There were never two people who worked harder, and more unselfishly, than my parents. They taught me everything important. Above all, to live with dependence on God and purpose toward man. All the rest just came from that. My mother died at the fairly young age of 65, after suffering from cancer for several years. She was tender, beautiful, and tough—and unswerving in faithfulness.

We were a close family. I had two brothers and four sisters. Steve was a year younger; Betsy two years younger; then Tim, Jan, Jill and Amy. Amy was a down syndrome baby, and was really delightful and a blessing to our family. She had a life-long heart defect and died at age 13 – the year I moved to Oxford. In 2013, Dad died at age 85, and just a few days later my boyhood hero Stan Musial died. A few months later my brother Steve was diagnosed with very aggressive colon cancer, and he also died within a few months. That was really a devastating year – the end of so many childhood anchors. But I am still close with my other brother and sisters, and we take joy in one another and our children and grandchildren.

Brown: What was your high school experience like? Were you a good student? What was your favorite subject?

Walker: I was a pretty good student in high school. I found it fairly easy to get good grades – in contrast to college and graduate work. I was salutatorian of my class, and especially liked math and science. I just tolerated English, literature, history and government, but still did pretty well in them.

Brown: Did you play sports? What is your favorite sport?

Walker: I was a basketball player primarily. I loved baseball too and played in the town recreation leagues, but we did not have a high school baseball team. I got a couple of college basketball scholarship offers – one in Atlanta at Oglethorpe University where I earned my bachelor of arts degree. I played there from 1968-1972. I met my wife Pat there—a cheerleader for the basketball team! She had grown up in the Atlanta area and we were married in 1971.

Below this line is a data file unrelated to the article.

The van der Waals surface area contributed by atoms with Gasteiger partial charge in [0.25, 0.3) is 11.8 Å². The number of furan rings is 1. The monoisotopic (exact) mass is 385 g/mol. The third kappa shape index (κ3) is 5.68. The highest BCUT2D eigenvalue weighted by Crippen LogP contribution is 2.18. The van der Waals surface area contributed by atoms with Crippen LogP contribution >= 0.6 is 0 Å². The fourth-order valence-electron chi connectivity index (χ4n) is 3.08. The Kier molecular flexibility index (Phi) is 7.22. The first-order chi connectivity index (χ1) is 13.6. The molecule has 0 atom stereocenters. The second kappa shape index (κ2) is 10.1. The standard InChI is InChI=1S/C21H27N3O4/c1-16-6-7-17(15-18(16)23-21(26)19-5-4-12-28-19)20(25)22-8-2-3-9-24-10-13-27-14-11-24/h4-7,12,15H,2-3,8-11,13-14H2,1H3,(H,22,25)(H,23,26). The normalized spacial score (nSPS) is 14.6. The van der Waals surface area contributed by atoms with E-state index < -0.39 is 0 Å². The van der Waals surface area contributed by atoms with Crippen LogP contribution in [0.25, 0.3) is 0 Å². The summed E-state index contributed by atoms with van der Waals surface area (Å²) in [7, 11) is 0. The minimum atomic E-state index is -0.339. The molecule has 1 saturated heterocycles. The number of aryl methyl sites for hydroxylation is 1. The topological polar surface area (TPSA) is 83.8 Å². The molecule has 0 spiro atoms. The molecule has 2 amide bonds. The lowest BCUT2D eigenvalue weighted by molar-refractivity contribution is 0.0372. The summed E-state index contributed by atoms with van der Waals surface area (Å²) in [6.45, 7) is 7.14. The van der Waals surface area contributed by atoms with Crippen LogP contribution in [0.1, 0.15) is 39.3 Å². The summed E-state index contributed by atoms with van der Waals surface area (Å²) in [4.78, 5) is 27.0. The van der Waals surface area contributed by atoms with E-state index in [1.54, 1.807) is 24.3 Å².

From there I went to pharmacy school. I had worked a little in a drugstore in high school, but had not really aimed for that as a career. But as I finished at Oglethorpe, with no real career plan, Mercer was building a new pharmacy school in Atlanta, and I looked into it, applied and was accepted. I received my Bachelor of Science in Pharmacy from Mercer. I really loved it, especially pharmacology, and when I finished, some of my teachers suggested graduate school. I applied several places, was accepted at Vanderbilt, and I was happy to move back to Tennessee and closer to home.

Vanderbilt is a great institution, with a phenomenal medical school and pharmacology program, and though I didn’t know what I was getting into, it was the greatest preparation I could have received. It was challenging and I almost gave up a couple of times, but finally made it through. It opened doors I could never have imagined. I received my Ph.D. from Vanderbilt.